Gary Singer is a founding partner and CEO of Buyology, a strategic marketing firm. Over the years, he has been a management and branding adviser to companies such as Hewlett Packard, McDonald’s, and General Electric. We asked him to share his expert picks for the new Fortune Fantasy Sports Executive League (Anyone can play, and scoring depends, in part, on how closely the player’s picks match those of experts like Singer.)
Singer spoke to Fortune’s Stephanie N. Mehta about his Dream Team, and the logic behind his picks. Here is an excerpt of the conversation.
Gary Singer: I’ll start with CEO. I ended up going with Mark Zuckerberg because in my mind he’s the next Steve Jobs. Jobs changed the world by changing several industries. I think Zuckerberg is changing the world by connecting different people in different ways. I think he’s matured into this job; he has vision — not only product vision but market vision. And I like the way he minded the store during the distraction of the Facebook (FB) IPO. A CEO needs to have a vision and put very strong people in place.
And that goes directly to Sheryl Sandberg as COO. She is the perfect COO. She complements Zuckerberg. He has the vision, and she has the discipline. It’s a very interesting combination. I’ve been a COO, and it is sometimes an undefined job. I think between the two of them they defined it brilliantly, and in their case, the COO really is there to complement the CEO’s skill set and make the organization as strong as possible.
Picking the CMO was really difficult for me because there are some friends of mine on this list. Trevor Edwards has been in his job for an incredibly long time for a CMO; he’s associated with the building and maintenance of the Nike (NKE) brand. He’s done a remarkable job at taking Nike global.
For CFO, I picked Patrick Pichette because Google (GOOG) is larger than most governments: It has incredible resources and cash resources. It catapulted from startup to mature company very quickly. My sense is that Patrick has brought the discipline and the financial vision to make each of those transactions and manage what is a huge financial portfolio. The jury is out on some of the acquisitions, in particular Motorola. But it is a financially healthy company with unprecedented resources that seems to be managed very maturely.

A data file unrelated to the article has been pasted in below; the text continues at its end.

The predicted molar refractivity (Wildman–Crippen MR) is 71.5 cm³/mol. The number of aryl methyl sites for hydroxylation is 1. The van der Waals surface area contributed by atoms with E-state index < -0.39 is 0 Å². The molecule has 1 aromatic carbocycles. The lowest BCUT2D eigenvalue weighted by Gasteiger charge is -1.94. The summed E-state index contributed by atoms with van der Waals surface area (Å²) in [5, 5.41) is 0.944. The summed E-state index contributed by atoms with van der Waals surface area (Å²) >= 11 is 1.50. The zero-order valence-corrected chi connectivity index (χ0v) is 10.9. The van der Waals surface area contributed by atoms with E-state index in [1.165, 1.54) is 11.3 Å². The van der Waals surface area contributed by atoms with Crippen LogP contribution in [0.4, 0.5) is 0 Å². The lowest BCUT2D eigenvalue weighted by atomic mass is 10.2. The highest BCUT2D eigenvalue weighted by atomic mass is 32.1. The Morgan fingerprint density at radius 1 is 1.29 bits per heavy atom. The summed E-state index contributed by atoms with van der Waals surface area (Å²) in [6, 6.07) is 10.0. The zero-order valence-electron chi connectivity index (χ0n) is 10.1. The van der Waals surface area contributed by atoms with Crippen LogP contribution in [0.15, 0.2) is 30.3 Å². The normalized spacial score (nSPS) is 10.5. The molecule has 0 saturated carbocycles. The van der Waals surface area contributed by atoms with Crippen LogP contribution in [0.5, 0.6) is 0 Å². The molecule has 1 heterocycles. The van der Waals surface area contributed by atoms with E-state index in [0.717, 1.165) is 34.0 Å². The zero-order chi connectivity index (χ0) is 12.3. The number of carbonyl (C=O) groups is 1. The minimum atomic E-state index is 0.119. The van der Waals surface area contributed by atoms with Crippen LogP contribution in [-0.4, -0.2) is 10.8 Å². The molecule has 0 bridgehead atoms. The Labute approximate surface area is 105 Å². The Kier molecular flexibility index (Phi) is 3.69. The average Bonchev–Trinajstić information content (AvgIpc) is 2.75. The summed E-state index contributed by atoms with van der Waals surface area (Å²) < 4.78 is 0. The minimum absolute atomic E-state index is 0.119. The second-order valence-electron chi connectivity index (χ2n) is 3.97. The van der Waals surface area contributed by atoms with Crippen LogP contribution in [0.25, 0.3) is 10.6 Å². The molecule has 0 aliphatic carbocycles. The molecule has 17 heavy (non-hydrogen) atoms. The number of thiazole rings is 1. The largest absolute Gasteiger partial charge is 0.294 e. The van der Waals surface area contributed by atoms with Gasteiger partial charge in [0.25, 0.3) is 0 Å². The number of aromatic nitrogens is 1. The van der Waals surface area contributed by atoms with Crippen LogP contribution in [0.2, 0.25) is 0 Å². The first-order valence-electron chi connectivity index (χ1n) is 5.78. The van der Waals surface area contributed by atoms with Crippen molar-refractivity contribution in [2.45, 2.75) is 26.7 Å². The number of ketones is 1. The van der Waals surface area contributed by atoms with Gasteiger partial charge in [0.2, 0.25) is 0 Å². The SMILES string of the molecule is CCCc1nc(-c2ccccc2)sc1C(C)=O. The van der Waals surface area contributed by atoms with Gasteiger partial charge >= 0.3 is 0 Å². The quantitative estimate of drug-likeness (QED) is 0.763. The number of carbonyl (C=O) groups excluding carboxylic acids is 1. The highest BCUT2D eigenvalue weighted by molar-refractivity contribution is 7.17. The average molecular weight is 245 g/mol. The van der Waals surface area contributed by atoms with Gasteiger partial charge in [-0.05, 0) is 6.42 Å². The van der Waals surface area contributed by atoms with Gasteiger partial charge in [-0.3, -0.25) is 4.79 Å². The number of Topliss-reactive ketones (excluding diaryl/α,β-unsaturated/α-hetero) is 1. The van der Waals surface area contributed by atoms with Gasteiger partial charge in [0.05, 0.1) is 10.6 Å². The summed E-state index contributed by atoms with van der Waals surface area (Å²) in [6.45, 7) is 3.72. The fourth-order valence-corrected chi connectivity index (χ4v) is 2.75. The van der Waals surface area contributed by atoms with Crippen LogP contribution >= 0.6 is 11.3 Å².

For CIO, I went with Cadir Lee. Zynga (ZNGA) is just a remarkable story and given its growth — and given that it has kept up with its growth — I have to give points to the CIO who built that infrastructure.
For non-executive chair, I picked Jim Skinner. He has been one of the most successful CEOs in American history, running an established company. He grew up in the McDonald’s (MCD) system, he was smart enough to have a very smooth transition, and he was smart enough to step aside when the going was good.
Chief strategist? That was easy for me: I picked Larry Ellison, partly for his own accomplishments, but he also played a major role in Walter Isaacson’s book about Steve Jobs — I think Zuckerberg talks to him, too — as the pundit that everyone turns to for advice. For the strategist I’d want on my all-star team, I’d want someone that all these hugely successful people are turning to.
My utility player is Lou Gerstner. IBM (IBM) was an old, tired elephant in a rapidly changing industry. In a short amount of time, IBM went from being a has-been to being a future-looking company. He literally transformed a box maker into a service company. Not to take anything away from Steve Jobs and Zuckerberg, but I would argue it is much harder to transform an organization like IBM than to invent a new industry.
Engineer/designer is an interesting category because those are different functions, but I knew my answer as soon as I saw Jony Ive on the list. If you take design out of Apple (AAPL), I’m not sure what you’re left with. Jony Ive has changed the world way beyond Apple. The stakes are so much higher now [for everyone else] in terms of the quality of design.